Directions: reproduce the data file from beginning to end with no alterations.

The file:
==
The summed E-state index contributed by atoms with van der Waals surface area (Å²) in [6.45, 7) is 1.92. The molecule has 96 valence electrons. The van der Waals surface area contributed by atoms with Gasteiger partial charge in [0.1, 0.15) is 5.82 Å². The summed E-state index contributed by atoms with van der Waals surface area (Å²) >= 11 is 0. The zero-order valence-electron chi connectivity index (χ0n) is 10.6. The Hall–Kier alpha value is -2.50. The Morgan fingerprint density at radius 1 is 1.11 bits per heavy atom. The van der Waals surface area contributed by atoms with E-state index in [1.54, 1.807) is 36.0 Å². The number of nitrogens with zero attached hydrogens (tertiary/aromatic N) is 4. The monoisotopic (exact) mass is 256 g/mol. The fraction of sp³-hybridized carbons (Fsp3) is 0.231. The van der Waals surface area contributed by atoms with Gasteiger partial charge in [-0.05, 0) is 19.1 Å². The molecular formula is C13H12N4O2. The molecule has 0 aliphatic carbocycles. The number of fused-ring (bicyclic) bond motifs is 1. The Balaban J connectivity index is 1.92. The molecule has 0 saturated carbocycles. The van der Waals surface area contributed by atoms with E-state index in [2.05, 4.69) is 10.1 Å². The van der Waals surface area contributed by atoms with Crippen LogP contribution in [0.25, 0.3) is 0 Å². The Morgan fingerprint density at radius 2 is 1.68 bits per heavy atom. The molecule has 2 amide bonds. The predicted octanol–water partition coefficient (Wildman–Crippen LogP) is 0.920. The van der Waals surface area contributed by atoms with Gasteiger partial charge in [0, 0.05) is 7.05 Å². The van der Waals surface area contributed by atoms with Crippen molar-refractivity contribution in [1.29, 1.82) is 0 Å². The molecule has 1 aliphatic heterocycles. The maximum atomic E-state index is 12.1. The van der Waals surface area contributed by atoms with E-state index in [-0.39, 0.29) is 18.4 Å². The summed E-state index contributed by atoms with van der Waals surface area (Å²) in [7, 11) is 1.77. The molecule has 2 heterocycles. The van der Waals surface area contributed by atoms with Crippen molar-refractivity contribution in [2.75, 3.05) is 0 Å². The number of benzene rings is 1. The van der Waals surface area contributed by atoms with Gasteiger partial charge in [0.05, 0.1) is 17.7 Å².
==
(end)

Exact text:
The summed E-state index contributed by atoms with van der Waals surface area (Å²) in [6.45, 7) is 1.92. The molecule has 96 valence electrons. The van der Waals surface area contributed by atoms with Gasteiger partial charge in [0.1, 0.15) is 5.82 Å². The summed E-state index contributed by atoms with van der Waals surface area (Å²) >= 11 is 0. The zero-order valence-electron chi connectivity index (χ0n) is 10.6. The Hall–Kier alpha value is -2.50. The Morgan fingerprint density at radius 1 is 1.11 bits per heavy atom. The van der Waals surface area contributed by atoms with E-state index in [1.54, 1.807) is 36.0 Å². The number of nitrogens with zero attached hydrogens (tertiary/aromatic N) is 4. The monoisotopic (exact) mass is 256 g/mol. The fraction of sp³-hybridized carbons (Fsp3) is 0.231. The van der Waals surface area contributed by atoms with Gasteiger partial charge in [-0.05, 0) is 19.1 Å². The molecular formula is C13H12N4O2. The molecule has 0 aliphatic carbocycles. The number of fused-ring (bicyclic) bond motifs is 1. The Balaban J connectivity index is 1.92. The molecule has 0 saturated carbocycles. The van der Waals surface area contributed by atoms with E-state index in [2.05, 4.69) is 10.1 Å². The van der Waals surface area contributed by atoms with Crippen LogP contribution in [0.25, 0.3) is 0 Å². The Morgan fingerprint density at radius 2 is 1.68 bits per heavy atom. The molecule has 2 amide bonds. The predicted octanol–water partition coefficient (Wildman–Crippen LogP) is 0.920. The van der Waals surface area contributed by atoms with Gasteiger partial charge in [0, 0.05) is 7.05 Å². The van der Waals surface area contributed by atoms with Crippen molar-refractivity contribution in [1.29, 1.82) is 0 Å². The molecule has 1 aliphatic heterocycles. The maximum atomic E-state index is 12.1. The van der Waals surface area contributed by atoms with E-state index in [-0.39, 0.29) is 18.4 Å². The summed E-state index contributed by atoms with van der Waals surface area (Å²) in [7, 11) is 1.77. The molecule has 2 heterocycles. The van der Waals surface area contributed by atoms with Crippen molar-refractivity contribution in [2.75, 3.05) is 0 Å². The number of benzene rings is 1. The van der Waals surface area contributed by atoms with Gasteiger partial charge in [0.05, 0.1) is 17.7 Å².